He said he did not expect the suspension would immediately stem the number of boat arrivals.

''We still expect boats to arrive,'' he said, adding the government hoped that over time it would reduce people-smuggling operations.

''The message is the circumstances in Australia have changed and that increasingly persons from Sri Lanka and Afghanistan are being refused asylum,'' he said.

He announced the interception of a boat, carrying 70 asylum seekers, near Christmas Island on Thursday night. It was the 38th boat to arrive in Australian waters this year.

The new measures also follow the concerns of a United Nations official who said governments needed new solutions to deal with ''out of control'' people smuggling as thousands of asylum seekers try to reach Australia via Indonesia.

Senior UNHCR representative in Indonesia, Manuel Jordao, says a large number of almost 4000 asylum seekers on the UNHCR's books in the archipelago will try to reach Australia by boat, rather than wait for resettlement via official channels.

Tony Wright is The Age's national affairs editor.

http://www.theage.com.au/.../...send-message-to-people-smugglers--and-voters-20100409-rwi8.html

Govt visa move 'cruel and inhumane'

The West Australian
April 9, 2010, 1:32 pm

The Federal Government's suspension of refugee claim processing for Sri Lankans and Afghanis is "cruel and inhumane" and will ramp up distress among asylum seekers, an academic says.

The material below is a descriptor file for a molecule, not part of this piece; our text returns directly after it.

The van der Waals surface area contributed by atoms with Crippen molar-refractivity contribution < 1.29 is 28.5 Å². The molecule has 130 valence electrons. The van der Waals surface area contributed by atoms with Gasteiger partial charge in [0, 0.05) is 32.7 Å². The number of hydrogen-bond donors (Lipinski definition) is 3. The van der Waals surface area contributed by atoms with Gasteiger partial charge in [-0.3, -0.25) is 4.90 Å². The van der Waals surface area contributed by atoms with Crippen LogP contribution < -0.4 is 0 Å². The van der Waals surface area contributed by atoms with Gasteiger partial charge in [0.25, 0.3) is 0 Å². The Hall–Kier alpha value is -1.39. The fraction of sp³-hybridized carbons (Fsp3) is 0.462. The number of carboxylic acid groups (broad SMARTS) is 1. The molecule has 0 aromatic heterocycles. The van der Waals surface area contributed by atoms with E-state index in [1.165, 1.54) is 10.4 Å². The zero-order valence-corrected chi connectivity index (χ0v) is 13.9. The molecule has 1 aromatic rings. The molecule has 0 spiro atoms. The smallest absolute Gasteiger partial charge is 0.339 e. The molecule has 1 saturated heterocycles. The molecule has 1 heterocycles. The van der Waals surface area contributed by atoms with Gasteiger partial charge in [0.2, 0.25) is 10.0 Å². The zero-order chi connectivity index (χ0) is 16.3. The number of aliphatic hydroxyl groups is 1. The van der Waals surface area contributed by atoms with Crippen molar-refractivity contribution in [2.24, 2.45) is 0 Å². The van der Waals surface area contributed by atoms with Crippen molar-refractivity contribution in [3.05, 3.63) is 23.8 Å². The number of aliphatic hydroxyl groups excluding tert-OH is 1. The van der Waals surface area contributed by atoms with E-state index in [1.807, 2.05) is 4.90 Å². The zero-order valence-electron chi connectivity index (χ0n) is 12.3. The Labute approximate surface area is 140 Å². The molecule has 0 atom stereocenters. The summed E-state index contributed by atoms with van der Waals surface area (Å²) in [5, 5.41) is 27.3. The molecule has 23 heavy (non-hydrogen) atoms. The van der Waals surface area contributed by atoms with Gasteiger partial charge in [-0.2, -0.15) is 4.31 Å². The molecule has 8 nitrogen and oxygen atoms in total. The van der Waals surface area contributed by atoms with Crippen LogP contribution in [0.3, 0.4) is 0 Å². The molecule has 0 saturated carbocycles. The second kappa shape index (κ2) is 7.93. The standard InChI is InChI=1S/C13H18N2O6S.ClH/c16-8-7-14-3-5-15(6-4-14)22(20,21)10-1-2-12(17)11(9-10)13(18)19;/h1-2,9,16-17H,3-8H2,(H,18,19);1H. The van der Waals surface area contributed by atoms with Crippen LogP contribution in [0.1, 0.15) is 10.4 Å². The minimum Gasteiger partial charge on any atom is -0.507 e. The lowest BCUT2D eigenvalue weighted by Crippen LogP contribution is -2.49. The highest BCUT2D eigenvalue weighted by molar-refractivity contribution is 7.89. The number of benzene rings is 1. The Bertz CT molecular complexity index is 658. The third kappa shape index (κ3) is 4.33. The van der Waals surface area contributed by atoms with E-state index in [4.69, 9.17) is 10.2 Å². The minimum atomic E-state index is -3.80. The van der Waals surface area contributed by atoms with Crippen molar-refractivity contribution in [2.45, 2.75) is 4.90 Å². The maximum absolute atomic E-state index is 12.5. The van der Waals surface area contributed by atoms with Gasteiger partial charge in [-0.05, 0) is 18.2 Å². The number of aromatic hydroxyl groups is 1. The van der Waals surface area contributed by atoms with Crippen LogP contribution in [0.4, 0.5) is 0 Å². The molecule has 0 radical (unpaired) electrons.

Professor Linda Briskman, of Curtin University's Centre for Human Rights in Perth, says the suspension could lead to lengthy periods of detention on Christmas Island or the mainland.

"We know the mental health impact of long term detention," she said on Friday from Christmas Island, where she is conducting research on asylum seeker detention.

People were already distressed because they did not know what the outcomes for them were going to be, Prof Briskman said.

She questioned whether the new policy was in response to overcrowding on Christmas Island or concerns about public opinion in an election year.

"I think it's cruel and inhumane in subjecting people to this for political purposes."

The Federal Government today announced an immediate suspension of processing of all new refugee claims by Sri Lankans and Afghanis.

Immigration Minister Chris Evans denied the new regime meant asylum seekers could be detained indefinitely on Christmas Island or in mainland detention centres.